Ishkashim, is the capital of Ishkoshim District in Gorno-Badakhshan Autonomous Province (Pamir) in south-east Tajikistan. It lies on the Panj River, at a point where its direction turns sharply north. Ishkoshim lies opposite a town of the same name in Afghanistan, although the name of the Afghan town is normally transliterated Ishkashim following Persian practice.
A bridge opened in 2006 links the two towns. There are plans to reconstruct the 100-km highway connecting Ishkoshim to the provincial capital Khorugh, which has been damaged by snow avalanches
Pamirians are rightly proud of the fact that their support of woollen products has notably raised the price for raw wool and has led artisans to start producing their own yarn again. So how come that woollen yarn is now so difficult to find?
The better part of Pamiri artisans knows how to spin yarn themselves, but they do so in very small amounts and mainly from wool they get of their own sheep. Most artisans then use this wool to further produce hats or socks; they hardly ever deal with woollen yarn as a product. In contrast to synthetic yarns woollen yarn can therefore not be found on bazaars. In addition, the process of washing, carding and spinning raw wool is extremely time-consuming. Especially in summer during harvest, there is not enough time for spinning. Early fall therefore turned out to be the worst time to start looking for woollen yarn, as all stock from the previous year is running short whereas new yarn has not been spun yet. Finally, spinning yarn has proven to be unprofitable. An agile artisan can manage to produce 1kg of wool in 40 hours. With a price of 45 Somoni per kilogram of woollen yarn, this results in a monthly income of around 160 Somoni, whereas Pamirians are trying to ensure a monthly income of around 400 Somoni for their artisans. Dealing with wool is therefore only profitable if artisans process it to ready products with higher value. Besides the shortage of woollen yarn, another problem is the fluctuating quality. The thickness is greatly varying and some yarns are not properly twisted or tear easily. In most cases the wool has not been properly washed before spinning which means that pieces of plants and earth can still be found spun into the yarn.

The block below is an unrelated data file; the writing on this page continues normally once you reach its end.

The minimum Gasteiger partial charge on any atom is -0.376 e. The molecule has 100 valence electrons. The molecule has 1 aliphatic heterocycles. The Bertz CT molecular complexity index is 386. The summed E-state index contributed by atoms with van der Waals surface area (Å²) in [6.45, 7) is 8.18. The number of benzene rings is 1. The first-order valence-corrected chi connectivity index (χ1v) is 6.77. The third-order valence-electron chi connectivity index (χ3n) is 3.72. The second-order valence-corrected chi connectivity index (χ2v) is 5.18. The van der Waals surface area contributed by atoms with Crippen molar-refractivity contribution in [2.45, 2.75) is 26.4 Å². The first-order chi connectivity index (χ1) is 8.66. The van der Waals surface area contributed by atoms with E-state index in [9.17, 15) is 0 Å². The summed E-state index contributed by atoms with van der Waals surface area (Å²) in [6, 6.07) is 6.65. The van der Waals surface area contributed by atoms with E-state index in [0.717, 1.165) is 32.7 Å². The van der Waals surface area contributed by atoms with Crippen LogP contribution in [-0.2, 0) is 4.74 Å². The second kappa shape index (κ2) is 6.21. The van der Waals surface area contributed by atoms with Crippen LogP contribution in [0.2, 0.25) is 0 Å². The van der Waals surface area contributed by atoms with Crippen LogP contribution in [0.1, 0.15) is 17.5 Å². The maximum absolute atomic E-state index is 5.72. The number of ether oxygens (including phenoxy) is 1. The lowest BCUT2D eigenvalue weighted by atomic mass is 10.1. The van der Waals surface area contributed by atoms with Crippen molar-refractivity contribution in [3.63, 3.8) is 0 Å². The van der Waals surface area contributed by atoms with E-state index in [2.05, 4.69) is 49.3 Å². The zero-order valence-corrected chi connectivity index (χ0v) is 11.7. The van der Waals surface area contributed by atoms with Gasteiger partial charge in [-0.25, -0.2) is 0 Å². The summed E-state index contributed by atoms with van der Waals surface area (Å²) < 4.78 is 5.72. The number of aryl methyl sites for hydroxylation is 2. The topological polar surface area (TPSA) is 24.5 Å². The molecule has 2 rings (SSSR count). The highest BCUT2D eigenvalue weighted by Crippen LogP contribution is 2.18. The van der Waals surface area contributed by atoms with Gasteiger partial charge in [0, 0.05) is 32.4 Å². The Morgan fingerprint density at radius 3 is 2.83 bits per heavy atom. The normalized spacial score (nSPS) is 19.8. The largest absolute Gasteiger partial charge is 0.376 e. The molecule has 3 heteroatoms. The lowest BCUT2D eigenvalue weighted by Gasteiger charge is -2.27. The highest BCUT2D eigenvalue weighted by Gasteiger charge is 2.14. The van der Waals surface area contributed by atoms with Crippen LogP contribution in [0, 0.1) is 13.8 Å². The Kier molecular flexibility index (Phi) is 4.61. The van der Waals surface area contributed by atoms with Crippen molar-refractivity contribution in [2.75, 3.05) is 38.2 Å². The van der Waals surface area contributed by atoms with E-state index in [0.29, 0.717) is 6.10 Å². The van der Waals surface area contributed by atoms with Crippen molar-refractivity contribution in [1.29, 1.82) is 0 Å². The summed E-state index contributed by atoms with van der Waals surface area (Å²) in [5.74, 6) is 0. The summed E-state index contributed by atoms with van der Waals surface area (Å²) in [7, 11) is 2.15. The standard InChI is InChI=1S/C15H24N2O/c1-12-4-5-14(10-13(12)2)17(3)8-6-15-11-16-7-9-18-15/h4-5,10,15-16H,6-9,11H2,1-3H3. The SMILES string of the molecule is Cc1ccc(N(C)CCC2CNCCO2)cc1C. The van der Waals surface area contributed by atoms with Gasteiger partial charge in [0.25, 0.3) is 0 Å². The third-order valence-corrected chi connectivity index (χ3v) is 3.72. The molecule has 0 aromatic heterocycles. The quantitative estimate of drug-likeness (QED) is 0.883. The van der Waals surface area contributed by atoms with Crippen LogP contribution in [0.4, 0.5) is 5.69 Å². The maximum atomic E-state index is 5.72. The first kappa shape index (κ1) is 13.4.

The Pamir socks have a very unique character and pattern. The manufacturing technique is a special kind of crochet. The socks are very common in local everyday life as well as popular among tourists. In Dushanbe youths developed a style combining the Pamir socks with Converse shoes. Their popularity has already boosted the socks to the number one bestsellers in the De Pamiri shop.
Working with the socks or the crochet technique in general will give us the chance to revive traditional patterns, introduce new colour schemes and experiment with natural dyes. Our aim is to introduce a 100% Pamir socks, meaning that wool winning, yarning, dyeing and crocheting happen in the Pamirs and using only Pamiri material. The Pamir socks also seem easy to promote and are suitable for introducing web sales. Finally, considering the flood of products in the shop, it seems wiser to develop existing products rather than introducing completely new ones.